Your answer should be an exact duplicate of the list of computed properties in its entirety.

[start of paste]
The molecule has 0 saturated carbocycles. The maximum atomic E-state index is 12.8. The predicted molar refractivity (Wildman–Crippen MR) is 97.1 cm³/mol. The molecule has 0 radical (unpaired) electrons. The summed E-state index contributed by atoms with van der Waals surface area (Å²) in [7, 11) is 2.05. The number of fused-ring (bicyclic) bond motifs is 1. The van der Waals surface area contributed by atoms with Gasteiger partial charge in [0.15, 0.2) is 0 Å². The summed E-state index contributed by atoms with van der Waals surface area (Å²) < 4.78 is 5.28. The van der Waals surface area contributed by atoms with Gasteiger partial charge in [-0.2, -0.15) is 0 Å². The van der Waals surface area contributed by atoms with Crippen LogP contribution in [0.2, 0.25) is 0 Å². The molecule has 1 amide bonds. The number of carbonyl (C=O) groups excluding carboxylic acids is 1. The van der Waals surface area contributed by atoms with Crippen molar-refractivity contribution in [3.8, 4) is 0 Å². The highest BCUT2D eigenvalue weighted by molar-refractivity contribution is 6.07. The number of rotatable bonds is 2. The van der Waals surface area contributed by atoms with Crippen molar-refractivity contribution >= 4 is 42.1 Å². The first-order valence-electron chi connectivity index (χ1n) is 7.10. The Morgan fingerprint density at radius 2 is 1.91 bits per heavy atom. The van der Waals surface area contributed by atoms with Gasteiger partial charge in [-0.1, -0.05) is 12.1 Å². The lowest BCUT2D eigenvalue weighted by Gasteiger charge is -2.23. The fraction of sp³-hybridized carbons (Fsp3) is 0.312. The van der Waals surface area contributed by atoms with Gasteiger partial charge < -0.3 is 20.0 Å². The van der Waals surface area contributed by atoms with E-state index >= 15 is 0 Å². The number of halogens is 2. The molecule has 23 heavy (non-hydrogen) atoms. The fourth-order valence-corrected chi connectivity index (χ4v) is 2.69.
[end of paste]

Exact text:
The molecule has 0 saturated carbocycles. The maximum atomic E-state index is 12.8. The predicted molar refractivity (Wildman–Crippen MR) is 97.1 cm³/mol. The molecule has 0 radical (unpaired) electrons. The summed E-state index contributed by atoms with van der Waals surface area (Å²) in [7, 11) is 2.05. The number of fused-ring (bicyclic) bond motifs is 1. The van der Waals surface area contributed by atoms with Gasteiger partial charge in [0.15, 0.2) is 0 Å². The summed E-state index contributed by atoms with van der Waals surface area (Å²) < 4.78 is 5.28. The van der Waals surface area contributed by atoms with Gasteiger partial charge in [-0.2, -0.15) is 0 Å². The van der Waals surface area contributed by atoms with Crippen LogP contribution in [0.2, 0.25) is 0 Å². The molecule has 1 amide bonds. The number of carbonyl (C=O) groups excluding carboxylic acids is 1. The van der Waals surface area contributed by atoms with Crippen molar-refractivity contribution in [3.8, 4) is 0 Å². The highest BCUT2D eigenvalue weighted by molar-refractivity contribution is 6.07. The number of rotatable bonds is 2. The van der Waals surface area contributed by atoms with Crippen molar-refractivity contribution >= 4 is 42.1 Å². The first-order valence-electron chi connectivity index (χ1n) is 7.10. The Morgan fingerprint density at radius 2 is 1.91 bits per heavy atom. The van der Waals surface area contributed by atoms with Gasteiger partial charge in [-0.1, -0.05) is 12.1 Å². The lowest BCUT2D eigenvalue weighted by Gasteiger charge is -2.23. The fraction of sp³-hybridized carbons (Fsp3) is 0.312. The van der Waals surface area contributed by atoms with Gasteiger partial charge < -0.3 is 20.0 Å². The van der Waals surface area contributed by atoms with E-state index >= 15 is 0 Å². The number of halogens is 2. The molecule has 23 heavy (non-hydrogen) atoms. The fourth-order valence-corrected chi connectivity index (χ4v) is 2.69.